The first broadcast in 1954 joined the program in progress at 10:30 PM and broke viewing records from coast to coast. Twenty-seven million Americans watched the crowning of their new Miss America. Television had discovered a new entertainment form and Miss America took her place alongside other media images that seemed to define America to the world. It has been one of the most highly rated television entertainment programs featuring women every year since then.
By the end of the 1950s, Miss America had become an international symbol of the ideal young woman. For many, their earliest memories of television are of Bert Parks, surrounded by intelligent, talented and beautiful young women vying for the crown.
The 1960s were once again a time of redefinition for the Miss America Organization, as well as for American society. Despite that, television ratings continued to soar and in 1966 the first color broadcast hit the airways.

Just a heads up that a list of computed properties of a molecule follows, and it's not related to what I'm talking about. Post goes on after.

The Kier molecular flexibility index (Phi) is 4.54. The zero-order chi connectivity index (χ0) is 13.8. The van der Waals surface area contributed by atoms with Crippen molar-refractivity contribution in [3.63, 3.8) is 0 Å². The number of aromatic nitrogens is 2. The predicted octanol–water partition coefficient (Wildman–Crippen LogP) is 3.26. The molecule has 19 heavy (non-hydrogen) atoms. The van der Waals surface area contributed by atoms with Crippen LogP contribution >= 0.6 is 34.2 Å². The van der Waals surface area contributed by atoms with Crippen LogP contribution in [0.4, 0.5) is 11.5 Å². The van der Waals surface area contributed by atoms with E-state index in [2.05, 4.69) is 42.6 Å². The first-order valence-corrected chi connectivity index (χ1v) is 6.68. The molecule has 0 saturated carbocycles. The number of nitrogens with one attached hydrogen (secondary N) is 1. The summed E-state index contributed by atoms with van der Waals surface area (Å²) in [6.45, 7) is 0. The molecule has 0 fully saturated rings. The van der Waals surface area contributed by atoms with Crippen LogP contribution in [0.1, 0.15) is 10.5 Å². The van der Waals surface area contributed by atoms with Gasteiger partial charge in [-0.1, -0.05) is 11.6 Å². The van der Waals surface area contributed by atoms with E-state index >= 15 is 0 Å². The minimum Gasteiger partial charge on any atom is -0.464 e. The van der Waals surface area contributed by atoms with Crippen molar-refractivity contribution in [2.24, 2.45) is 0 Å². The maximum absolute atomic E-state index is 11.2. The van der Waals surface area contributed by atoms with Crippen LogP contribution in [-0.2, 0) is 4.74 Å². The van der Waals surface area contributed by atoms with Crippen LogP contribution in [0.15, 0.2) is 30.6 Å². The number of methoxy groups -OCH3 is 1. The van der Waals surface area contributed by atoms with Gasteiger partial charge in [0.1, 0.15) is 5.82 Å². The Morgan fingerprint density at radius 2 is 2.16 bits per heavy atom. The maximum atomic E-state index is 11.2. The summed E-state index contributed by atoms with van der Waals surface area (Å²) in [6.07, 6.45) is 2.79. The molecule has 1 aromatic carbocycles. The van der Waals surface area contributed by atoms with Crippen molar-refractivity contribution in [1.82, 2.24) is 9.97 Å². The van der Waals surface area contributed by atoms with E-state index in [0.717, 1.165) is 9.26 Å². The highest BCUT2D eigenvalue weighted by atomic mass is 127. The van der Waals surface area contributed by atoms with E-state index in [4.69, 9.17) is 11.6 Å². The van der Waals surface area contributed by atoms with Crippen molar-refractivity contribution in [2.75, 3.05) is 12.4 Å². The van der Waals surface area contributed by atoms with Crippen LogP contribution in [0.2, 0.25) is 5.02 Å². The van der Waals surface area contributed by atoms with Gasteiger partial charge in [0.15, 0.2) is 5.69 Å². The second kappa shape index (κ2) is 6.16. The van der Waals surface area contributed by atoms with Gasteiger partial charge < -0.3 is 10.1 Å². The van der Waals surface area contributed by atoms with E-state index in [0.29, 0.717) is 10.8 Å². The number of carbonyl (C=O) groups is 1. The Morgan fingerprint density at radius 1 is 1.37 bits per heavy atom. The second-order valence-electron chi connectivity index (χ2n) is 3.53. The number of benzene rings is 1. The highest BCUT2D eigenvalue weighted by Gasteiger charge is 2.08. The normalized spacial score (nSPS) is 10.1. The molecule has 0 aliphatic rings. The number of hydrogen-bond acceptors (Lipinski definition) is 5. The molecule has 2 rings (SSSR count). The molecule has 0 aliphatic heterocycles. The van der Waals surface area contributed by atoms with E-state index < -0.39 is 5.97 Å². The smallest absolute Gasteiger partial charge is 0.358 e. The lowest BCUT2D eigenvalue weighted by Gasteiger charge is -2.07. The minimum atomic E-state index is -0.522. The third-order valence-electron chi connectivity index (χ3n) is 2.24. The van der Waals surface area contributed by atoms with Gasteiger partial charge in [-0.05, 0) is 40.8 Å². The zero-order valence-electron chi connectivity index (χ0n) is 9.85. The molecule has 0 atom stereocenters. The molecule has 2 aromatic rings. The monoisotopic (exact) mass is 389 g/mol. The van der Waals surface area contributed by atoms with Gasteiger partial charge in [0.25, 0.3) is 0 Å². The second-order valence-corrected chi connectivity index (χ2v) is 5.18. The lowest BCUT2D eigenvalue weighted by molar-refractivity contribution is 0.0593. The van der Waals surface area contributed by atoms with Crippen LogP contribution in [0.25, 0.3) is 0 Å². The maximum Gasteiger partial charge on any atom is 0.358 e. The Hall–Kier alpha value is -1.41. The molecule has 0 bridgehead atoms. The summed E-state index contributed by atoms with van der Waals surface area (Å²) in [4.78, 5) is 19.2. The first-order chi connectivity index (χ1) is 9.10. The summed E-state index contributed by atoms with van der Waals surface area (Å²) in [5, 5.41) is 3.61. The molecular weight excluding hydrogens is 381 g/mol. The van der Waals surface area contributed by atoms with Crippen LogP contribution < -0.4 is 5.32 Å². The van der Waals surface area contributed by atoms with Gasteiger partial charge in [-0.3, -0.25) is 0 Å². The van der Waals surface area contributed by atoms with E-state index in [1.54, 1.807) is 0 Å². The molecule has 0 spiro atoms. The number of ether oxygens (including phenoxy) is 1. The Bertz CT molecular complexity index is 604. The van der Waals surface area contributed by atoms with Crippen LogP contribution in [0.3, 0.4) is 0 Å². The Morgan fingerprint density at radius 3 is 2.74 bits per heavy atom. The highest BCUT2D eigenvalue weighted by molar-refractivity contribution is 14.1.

But soon, the country’s attention began to focus on our involvement in the Vietnam War. As a result, American society experienced a major political upheaval. It became apparent that there was a need for Miss America’s role to expand even more. Although the pageant was heavily criticized for the 1967 launch of the “Miss America USO Troupes” into Vietnam and around the world, the Miss America Organization, to this day, maintains its support of the US Armed Forces.
By 1968, feminists stormed the boardwalk in Atlantic City in their crusade for equal rights. They used Miss America as a symbol for their fight, which encouraged even more change for the Miss America Organization.
The 50th Anniversary in 1970 saw a rise in television ratings, but people were still questioning the relevance of Miss America. By 1974, a law student crowned a doctorate student. The groundwork for the modern Miss America—a sophisticated, eloquent, well-educated public figure—was sealed. Not only were contestants becoming more interested in gaining a good education, they also saw Miss America as a means to success. As the momentum of the women’s movement grew, the women of Miss America were increasingly turning their attention to professional goals.